Standards for Teaching History Unveiled--Again
They were condemned by the U.S. Senate and lambasted by presidential hopefuls, and gave radio talk-show bombardier Rush Limbaugh a field day. (The acerbic broadcast host said they should be flushed down the toilet.)
Now, the national history standards, which are to guide the teaching of American and world history in the nation’s elementary and secondary schools, are back from the drawing board. And, judging from the final version to be released today, the critics for the most part were heeded.
Attacked for, among other reasons, giving short shrift to American icons like George Washington and obsessing about Joseph McCarthy and other dark episodes in America’s past, the standards appear to have embraced most of the recommendations made recently by two independent panels of historians.
Gone are the thousands of “teaching examples” that were the targets of so many of the attacks. Gone as well is loaded language in the standards themselves--approximately 70 broad statements of what all American children are expected to learn about history--that had stirred accusations of liberal bias.
The new version has beefed-up discussions of the Constitution and Bill of Rights, the Cold War and the westward expansion. New sections have been added on the role of science and technology in American progress. And other sore spots have been eased by better editing.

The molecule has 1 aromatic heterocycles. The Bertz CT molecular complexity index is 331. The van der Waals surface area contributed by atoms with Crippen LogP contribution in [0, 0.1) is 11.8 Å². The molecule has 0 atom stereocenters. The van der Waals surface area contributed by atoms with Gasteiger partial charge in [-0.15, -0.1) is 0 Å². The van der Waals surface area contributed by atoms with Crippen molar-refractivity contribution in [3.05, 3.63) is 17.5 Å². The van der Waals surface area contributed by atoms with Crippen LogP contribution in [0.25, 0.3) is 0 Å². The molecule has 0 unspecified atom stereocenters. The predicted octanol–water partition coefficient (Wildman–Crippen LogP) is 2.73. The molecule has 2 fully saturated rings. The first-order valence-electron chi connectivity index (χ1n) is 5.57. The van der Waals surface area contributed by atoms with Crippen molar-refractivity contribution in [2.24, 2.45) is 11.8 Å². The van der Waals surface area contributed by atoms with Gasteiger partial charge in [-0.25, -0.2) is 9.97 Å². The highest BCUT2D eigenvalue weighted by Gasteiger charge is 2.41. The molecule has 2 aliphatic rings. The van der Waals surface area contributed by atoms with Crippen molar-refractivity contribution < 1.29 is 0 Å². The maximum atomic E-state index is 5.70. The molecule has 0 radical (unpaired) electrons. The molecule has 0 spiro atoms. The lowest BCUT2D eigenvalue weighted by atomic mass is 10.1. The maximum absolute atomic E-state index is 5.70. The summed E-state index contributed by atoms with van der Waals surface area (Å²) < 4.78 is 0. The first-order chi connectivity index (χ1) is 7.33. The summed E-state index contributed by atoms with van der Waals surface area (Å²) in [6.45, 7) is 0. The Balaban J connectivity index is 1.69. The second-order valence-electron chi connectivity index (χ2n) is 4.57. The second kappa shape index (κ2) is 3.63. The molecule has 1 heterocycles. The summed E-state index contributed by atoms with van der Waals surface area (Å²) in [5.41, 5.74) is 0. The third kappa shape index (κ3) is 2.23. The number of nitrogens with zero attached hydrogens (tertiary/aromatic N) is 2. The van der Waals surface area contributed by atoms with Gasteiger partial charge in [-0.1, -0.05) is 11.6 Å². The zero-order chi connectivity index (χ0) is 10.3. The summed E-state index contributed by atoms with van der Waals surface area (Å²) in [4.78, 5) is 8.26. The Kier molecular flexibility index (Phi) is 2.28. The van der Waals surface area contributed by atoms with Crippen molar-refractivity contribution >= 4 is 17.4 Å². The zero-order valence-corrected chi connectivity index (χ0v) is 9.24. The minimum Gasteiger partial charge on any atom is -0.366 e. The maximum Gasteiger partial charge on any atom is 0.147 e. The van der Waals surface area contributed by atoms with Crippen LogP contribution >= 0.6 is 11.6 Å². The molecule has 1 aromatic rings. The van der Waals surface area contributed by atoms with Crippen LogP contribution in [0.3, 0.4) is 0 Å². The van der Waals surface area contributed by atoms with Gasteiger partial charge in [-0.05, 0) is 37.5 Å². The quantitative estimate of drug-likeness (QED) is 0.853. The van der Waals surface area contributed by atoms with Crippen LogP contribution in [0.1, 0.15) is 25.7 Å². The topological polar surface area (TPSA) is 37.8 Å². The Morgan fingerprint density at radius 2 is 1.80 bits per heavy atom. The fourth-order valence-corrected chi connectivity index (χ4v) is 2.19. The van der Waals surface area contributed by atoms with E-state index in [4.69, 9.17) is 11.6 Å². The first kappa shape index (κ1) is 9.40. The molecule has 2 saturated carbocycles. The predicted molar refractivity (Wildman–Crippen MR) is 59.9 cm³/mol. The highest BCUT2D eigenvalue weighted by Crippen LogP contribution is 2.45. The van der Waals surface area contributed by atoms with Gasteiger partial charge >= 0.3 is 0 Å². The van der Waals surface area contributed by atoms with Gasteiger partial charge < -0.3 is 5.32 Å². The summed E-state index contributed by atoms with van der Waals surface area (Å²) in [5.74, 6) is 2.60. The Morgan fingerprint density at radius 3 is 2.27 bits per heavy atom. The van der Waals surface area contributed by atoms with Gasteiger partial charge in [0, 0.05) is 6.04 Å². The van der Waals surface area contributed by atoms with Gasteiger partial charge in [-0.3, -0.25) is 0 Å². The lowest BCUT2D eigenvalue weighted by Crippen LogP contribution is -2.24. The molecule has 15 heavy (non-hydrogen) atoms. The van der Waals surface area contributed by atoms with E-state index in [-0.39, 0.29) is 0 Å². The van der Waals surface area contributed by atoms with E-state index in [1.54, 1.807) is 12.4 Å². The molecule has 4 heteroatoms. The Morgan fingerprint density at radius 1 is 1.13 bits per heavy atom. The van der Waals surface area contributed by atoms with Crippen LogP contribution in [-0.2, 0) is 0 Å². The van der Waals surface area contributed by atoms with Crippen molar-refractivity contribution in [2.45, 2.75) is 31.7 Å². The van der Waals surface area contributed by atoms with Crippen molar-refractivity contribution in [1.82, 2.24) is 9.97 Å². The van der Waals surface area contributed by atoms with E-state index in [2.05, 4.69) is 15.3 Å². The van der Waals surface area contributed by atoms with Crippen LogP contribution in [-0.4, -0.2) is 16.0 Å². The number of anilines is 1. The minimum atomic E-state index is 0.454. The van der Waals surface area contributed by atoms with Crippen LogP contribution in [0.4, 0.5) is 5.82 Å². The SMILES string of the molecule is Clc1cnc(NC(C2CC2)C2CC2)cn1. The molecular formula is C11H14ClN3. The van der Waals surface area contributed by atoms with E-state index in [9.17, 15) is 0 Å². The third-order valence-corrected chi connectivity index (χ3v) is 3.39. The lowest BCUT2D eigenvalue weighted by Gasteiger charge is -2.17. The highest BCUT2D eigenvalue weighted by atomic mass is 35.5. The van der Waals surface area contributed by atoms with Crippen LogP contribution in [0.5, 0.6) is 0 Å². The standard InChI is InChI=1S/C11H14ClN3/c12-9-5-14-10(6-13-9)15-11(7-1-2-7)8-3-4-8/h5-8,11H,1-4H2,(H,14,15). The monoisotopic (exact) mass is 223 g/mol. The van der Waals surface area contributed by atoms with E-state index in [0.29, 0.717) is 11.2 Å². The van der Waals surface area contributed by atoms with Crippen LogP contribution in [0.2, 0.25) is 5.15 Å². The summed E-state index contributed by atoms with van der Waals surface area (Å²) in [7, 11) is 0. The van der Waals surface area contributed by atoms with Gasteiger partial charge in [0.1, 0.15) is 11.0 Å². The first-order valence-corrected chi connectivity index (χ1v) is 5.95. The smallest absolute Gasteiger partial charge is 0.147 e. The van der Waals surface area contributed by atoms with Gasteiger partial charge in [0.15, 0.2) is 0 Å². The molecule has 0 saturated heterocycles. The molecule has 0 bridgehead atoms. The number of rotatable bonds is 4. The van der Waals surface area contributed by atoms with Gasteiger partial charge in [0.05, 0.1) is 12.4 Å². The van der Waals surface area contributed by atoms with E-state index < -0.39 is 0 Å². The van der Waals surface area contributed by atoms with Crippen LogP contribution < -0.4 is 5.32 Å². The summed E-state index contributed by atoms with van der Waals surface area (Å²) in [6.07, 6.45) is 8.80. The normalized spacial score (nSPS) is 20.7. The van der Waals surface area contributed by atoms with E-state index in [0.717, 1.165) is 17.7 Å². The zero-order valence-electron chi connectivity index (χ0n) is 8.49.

References to McCarthy, for instance, whose role in the Communist witch hunts of the 1950s had occupied two separate standards, have been reduced. Now, one former critic of the standards noted, he “rises and falls in one standard, not two.”
“Most of the grounds for criticism in the original standards are gone,” said Diane Ravitch, a former assistant secretary of education in the Bush administration and a member of one of the review panels convened last year by the nonpartisan Council for Basic Education.
“My overall view of this is that any fair-minded reader is going say the second draft is nonpartisan, fair, asks important questions and doesn’t prejudge the answers. I think they are dramatically improved.”
Not all of the critics are satisfied, however.
Lynne Cheney, the former chair of the National Endowment for the Humanities who led the charge against the standards, said the revised version still editorializes on American history.
“It’s better,” she said, “but I don’t think of it as a model for what we should be teaching in our schools.”
The standards, four years in the making, have been front and center in the culture wars, accused of pandering to liberal viewpoints and committing sins of omission--including, by one accounting, six mentions of Harriet Tubman but none of Paul Revere.
Last week they were assailed in the conservative magazine National Review for referring to “American peoples” instead of just the American people--a swipe at the standards’ attempt to present a broader view of history as including the contributions of minorities.
Even President Clinton, in a speech last Wednesday to the nation’s governors, called the national history standards a failure.
Joyce Appleby, president-elect of the American Historical Assn. and professor of history at UCLA, said the furor has been not so much about conflicting versions of history as about new ideas on how history should be taught.